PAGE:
Today is Wednesday, April 11, the 102nd day of 2012. There are 264 days left in the year.
1689: William III and Mary II were crowned as joint sovereigns of Britain.
1814: Napoleon Bonaparte abdicated as Emperor of the French and was banished to the island of Elba.
1862: The Civil War Battle of Fort Pulaski in Chatham County, Ga., ended a day after it began as the fort fell to Union forces.
1899: The treaty ending the Spanish-American War was declared in effect.
1912: Crosley Field, the longtime home of the Cincinnati Reds, had its opening day under its original name, Redland Field. (The Reds defeated the Chicago Cubs 10-6.)
1921: Iowa became the first state to impose a cigarette tax, at 2 cents a package.
1945: During World War II, American soldiers liberated the notorious Nazi concentration camp Buchenwald in Germany.
1951: President Harry S. Truman relieved Gen. Douglas MacArthur of his commands in the Far East.
1962: President John F. Kennedy held a press conference in which he angrily denounced plans by United States Steel and other steel producers to raise prices (the companies ended up backing down). The New York Mets played their first game, losing to the host St. Louis Cardinals 11-4.
1970: Apollo 13, with astronauts James A. Lovell, Fred W. Haise and Jack Swigert, blasted off on its ill-fated mission to the moon.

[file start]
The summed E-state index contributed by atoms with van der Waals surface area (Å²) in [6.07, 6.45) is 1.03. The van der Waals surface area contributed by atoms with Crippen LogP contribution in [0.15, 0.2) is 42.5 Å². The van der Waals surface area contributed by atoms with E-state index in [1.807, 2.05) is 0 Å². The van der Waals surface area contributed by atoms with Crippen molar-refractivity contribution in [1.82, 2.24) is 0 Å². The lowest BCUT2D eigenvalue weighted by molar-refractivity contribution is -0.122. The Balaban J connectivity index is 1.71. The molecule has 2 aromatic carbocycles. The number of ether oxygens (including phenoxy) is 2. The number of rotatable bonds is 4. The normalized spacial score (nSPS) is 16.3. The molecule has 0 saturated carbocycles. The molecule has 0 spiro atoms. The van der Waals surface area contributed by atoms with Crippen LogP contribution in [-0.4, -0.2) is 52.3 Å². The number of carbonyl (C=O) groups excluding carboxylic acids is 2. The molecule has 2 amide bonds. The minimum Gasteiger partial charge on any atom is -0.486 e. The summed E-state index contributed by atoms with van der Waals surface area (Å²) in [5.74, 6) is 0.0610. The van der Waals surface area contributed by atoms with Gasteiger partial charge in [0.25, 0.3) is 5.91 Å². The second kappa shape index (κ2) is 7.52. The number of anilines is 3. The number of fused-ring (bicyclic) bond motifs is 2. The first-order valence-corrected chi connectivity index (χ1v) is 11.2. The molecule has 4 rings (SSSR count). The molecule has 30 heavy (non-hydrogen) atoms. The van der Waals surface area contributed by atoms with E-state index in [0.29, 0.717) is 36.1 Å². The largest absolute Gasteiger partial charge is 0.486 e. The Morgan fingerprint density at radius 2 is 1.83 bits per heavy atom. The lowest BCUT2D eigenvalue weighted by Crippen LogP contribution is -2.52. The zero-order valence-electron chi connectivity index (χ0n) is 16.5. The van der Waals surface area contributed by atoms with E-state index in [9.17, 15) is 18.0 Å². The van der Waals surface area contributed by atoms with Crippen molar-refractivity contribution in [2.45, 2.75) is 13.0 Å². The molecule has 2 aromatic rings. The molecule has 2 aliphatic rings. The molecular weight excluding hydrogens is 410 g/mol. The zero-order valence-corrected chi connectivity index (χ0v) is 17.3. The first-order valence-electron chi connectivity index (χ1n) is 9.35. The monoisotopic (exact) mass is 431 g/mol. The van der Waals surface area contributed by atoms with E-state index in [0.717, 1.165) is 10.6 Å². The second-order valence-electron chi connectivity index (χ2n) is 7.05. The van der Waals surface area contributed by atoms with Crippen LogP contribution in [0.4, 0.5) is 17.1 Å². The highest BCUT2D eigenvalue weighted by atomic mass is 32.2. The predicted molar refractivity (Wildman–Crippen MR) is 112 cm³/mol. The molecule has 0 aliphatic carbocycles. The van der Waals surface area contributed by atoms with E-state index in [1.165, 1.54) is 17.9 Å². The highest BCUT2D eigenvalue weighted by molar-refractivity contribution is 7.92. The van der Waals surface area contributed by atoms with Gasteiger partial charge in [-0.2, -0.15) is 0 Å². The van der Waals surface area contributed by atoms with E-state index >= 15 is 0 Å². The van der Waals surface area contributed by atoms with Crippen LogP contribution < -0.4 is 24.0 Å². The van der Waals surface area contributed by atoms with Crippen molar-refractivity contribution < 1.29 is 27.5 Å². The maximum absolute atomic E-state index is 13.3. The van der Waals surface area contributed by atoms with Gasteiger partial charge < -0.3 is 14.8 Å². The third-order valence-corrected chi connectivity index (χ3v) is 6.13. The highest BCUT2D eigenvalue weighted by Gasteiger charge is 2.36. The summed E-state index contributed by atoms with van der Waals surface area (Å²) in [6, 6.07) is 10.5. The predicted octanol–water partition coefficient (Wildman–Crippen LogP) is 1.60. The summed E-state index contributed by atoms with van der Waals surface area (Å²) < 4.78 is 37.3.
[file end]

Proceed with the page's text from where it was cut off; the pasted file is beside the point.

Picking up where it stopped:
1979: Idi Amin was deposed as president of Uganda as rebels and exiles backed by Tanzanian forces seized control.
1981: President Ronald Reagan returned to the White House from the hospital, 12 days after he was wounded in an assassination attempt. Race-related rioting erupted in the Brixton district of south London.
2009: Susan Boyle, a middle-aged volunteer church worker, wowed judges and audiences alike with her rendition of "I Dreamed a Dream" on the British TV show "Britain's Got Talent."
2002: U.S. Rep. James A. Traficant Jr., D-Ohio, was convicted of taking bribes and kickbacks from businessmen and his own staff. (Traficant was later expelled from Congress and sentenced to eight years in prison; he was released in September 2009.)
2007: North Carolina's top prosecutor dropped all charges against three former Duke University lacrosse players accused of sexually assaulting a stripper at a party, saying the athletes were innocent victims of a "tragic rush to accuse." MSNBC announced it was dropping its simulcast of the "Imus in the Morning" radio program, responding to growing outrage over host Don Imus' on-air reference to the Rutgers women's basketball team as "nappy-headed hos." (CBS Radio followed suit the next day.)
2011: A bloody, four-month standoff in the West African nation of Ivory Coast ended when troops loyal to the elected president routed and captured his rival, Laurent Gbagbo, the longtime strongman who'd lost the vote but refused to give up power.
Ethel Kennedy (84), actor Joel Grey (80), actress Louise Lasser (73), Pulitzer Prize-winning columnist Ellen Goodman (71), actor Peter Riegert (65), singer Lisa Stansfield (46), rock musician Dylan Keefe (Marcy Playground) (42), actor Johnny Messner (42), actor Vicellous Shannon (41), rapper David Banner (38), actress Tricia Helfer (38), rock musician Chris Gaylor (The All-American Rejects) (33), actress Kelli Garner (28), singer Joss Stone (25).